Even before we had cleared the plates I was stripping the turkey carcass, leaving the choicest chunks of skin and meat on for soup. By the time we served tea, I had put the leftovers in the freezer. The crock pot was on the kitchen counter and filled with water, salt, a bay leaf, some carrots, a few onions. Desert was not even over before I had placed the carcass into the crock pot. The slow-cook process would transform it all into a steaming cauldron of soup overnight.

There is nothing quite like waking to the smell of home cooked soup in morning.

This is Thanksliving.

I bring the soup to work for lunch. I tell my workmates how I made the soup. Many of them are bewildered by the idea of making soup from a turkey carcass. I stand even more bewildered. I think to myself: How can you throw out a turkey carcass without using it?

And then I get angry.

I feel a sense of pride knowing that every single ounce of food from my thanksgiving meal was eaten, albeit slowly, over a period of weeks. I carry with me a sense of social responsibly knowing that even the bones were used for the preparation of another meal. No waste. Never.

Maybe this is part of my Native American heritage manifesting itself (my great grandmother was Cherokee), as they were known for using every part of the animals they hunted. Although I think it has more to do with the way I was raised.


During my childhood in the late 1970's and early 80's my father was in cancer remission. When he was originally diagnosed in 1976 at the age of 29, his doctors gave him a ten percent chance to live beyond one year. Feeling desperate, he agreed to take part in a study to test the effects of a new type of chemotherapy on terminal patients. During his sessions he received experimental, often massive doses of platinum-based drugs, which are now among the most widely used. While the drugs obliterated the cancer, they also obliterated his body, leaving him in a weakened state for the rest of his life.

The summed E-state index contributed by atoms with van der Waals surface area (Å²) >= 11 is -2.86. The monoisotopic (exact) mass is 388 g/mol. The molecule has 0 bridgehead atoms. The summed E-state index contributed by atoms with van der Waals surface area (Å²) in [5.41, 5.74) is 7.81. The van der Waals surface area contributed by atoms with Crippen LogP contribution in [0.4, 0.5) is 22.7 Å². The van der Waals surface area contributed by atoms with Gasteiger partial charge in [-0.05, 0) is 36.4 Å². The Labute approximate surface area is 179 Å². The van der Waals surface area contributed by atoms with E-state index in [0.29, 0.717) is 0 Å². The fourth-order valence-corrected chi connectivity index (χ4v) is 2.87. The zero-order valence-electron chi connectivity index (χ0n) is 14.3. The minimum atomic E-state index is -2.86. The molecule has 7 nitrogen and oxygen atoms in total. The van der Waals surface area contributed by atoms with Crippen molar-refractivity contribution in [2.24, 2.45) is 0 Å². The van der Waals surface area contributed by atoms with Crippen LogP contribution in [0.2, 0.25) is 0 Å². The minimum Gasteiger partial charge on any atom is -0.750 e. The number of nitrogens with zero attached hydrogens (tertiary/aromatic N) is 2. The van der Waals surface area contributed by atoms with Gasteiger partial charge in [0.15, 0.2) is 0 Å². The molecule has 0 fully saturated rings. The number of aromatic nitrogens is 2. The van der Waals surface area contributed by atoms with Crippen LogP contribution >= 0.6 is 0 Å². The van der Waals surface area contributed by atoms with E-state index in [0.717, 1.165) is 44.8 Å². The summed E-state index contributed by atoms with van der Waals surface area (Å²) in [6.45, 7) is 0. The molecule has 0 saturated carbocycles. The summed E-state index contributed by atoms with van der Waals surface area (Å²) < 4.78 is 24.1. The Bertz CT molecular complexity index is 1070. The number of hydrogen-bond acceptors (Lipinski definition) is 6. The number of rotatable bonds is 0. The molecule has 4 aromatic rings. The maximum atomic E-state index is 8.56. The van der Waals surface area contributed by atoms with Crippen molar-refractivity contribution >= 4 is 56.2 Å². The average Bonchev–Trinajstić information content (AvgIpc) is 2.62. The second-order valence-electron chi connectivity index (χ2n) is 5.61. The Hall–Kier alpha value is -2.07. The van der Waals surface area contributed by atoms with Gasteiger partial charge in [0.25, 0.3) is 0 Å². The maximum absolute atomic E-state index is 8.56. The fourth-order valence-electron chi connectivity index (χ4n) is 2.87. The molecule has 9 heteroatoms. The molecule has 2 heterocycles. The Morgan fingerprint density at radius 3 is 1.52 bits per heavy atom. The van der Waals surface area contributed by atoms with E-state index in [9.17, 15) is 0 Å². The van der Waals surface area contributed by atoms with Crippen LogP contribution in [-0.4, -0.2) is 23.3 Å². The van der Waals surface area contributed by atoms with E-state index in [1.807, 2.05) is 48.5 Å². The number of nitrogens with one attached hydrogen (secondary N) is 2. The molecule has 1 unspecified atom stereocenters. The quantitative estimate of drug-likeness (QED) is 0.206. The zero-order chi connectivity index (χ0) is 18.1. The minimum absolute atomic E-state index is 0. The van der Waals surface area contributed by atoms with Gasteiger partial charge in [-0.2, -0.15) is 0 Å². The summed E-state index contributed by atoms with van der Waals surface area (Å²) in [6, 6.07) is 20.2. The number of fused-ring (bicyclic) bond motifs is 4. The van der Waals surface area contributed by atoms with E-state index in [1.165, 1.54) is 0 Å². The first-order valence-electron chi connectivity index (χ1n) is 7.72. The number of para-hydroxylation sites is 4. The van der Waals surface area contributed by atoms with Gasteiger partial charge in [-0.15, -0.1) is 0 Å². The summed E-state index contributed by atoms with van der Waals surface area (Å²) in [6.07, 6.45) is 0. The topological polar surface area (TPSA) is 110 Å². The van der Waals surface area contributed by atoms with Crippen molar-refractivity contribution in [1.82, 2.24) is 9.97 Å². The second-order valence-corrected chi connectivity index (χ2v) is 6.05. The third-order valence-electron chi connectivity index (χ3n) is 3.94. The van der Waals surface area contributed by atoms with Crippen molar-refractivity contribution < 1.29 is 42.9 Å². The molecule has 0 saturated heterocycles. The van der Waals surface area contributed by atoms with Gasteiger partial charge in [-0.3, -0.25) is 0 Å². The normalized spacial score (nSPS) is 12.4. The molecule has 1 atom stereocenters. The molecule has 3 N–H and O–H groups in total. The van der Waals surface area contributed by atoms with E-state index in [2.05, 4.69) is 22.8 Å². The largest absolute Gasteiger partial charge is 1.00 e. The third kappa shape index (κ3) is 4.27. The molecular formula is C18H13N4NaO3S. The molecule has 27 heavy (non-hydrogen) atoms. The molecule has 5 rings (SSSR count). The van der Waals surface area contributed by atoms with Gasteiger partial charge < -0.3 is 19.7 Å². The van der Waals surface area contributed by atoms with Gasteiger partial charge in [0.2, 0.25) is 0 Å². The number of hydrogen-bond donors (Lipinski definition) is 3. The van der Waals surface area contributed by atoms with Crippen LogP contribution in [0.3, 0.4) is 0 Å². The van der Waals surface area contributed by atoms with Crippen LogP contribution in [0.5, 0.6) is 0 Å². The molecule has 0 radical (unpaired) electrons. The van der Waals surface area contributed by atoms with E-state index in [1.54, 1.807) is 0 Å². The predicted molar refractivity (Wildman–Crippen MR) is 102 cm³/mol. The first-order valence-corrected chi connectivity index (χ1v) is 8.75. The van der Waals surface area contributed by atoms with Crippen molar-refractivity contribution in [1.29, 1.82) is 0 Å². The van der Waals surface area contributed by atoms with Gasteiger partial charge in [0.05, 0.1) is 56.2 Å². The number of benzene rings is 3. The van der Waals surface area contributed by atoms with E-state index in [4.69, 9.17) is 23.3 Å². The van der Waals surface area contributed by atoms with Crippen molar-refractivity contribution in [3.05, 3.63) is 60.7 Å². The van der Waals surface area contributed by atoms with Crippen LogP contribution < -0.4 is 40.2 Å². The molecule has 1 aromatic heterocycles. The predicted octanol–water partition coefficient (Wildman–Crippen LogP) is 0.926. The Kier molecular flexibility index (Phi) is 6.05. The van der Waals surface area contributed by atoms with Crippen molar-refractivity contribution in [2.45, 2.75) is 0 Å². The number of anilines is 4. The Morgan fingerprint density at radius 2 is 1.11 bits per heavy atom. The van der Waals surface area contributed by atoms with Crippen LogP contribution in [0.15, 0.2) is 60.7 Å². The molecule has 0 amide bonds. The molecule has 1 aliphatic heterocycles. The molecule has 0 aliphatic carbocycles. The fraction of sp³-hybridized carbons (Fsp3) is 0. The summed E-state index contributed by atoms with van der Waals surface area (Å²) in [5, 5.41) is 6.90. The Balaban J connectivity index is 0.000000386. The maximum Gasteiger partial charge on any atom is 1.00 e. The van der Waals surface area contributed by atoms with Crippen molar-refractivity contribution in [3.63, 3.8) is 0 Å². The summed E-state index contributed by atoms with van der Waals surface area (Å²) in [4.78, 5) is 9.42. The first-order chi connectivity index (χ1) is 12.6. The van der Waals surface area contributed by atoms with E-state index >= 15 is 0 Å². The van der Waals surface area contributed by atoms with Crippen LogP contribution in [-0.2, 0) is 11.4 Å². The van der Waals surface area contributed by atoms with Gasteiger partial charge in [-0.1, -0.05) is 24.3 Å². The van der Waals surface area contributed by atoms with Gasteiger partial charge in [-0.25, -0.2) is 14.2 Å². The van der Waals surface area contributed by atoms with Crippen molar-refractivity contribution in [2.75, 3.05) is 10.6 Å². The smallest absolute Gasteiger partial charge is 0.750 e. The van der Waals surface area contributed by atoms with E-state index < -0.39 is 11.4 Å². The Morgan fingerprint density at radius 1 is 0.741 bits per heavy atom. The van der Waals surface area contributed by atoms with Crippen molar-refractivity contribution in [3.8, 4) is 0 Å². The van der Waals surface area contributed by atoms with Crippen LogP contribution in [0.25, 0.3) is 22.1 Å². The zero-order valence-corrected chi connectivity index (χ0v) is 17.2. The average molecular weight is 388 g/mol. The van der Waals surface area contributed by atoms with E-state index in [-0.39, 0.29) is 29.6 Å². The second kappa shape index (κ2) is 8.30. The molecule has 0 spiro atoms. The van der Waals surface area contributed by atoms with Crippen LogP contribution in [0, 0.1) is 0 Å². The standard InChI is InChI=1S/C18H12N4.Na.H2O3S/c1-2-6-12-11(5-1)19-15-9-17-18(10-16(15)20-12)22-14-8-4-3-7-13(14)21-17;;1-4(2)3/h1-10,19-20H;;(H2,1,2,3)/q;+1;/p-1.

In the early days of his remission my parents made sure that our house was a citadel of healthy, organic, and contaminate-free food as possible. I remember going to the food co-op with my mother, and the mornings when my father would dare me to join him in shot of bitter aloe-vera juice, his morning elixir. There were thousands of vitamin pills. All candy was made from carob, never chocolate. Sugar free peanut butter? Sugar free everything. Soy burgers instead of beef. Fruit leather. Organic toothpaste. Not any white bread to be seen. Anywhere. Never.

My parents' food attitude was very simple: everything was vital. Food was sacred. Nothing was ever wasted. Our fridge was often bare and lean, stocked with only the essentials. Inside were stacked weeks worth of leftovers in bags and bowls, on dishes and plates. We were always expected to eat all of our food. If I dallied too long at my bowl of soup, my mother would place an egg timer on the table, accompanied by the threat of an early bedtime.

They would take this ethic to the nth degree with other things as well, transforming it into an all consuming lifestyle of thrift. After lunch in school, I was expected to bring home the tin foil that my sandwich was wrapped in. My brown paper lunch bags were also expected to come home. If milk prices were high, we drank powdered milk.

Mom would write out our family's dinner menu three weeks in advance and post it on the refrigerator door. This always amused my friends, who would refuse to eat most of the things in our house.

In a way, this is the epitome of what is called the neurotic. Yet in a way, this is also Thanksliving. Everything is sacred. No waste. Never. Be thankful.


I hate wasting food. It runs against something so basic and primal within me. When I look into some people's refrigerator and see it stocked to the top with all sorts of food, I get offended knowing that most of it will spoil and be thrown out before it gets eaten.

When people come to eat at my house, I stack food on their plate and tell them to eat it or else they're never allowed to come over again.

If I haven't drunk all of the wine, I'll pour it into your glass. Or perhaps I'll just put the whole bottle on your plate instead.

Either way, there won't be anything wasted or leftover.

If there is, I'll know what I'm having for lunch tomorrow.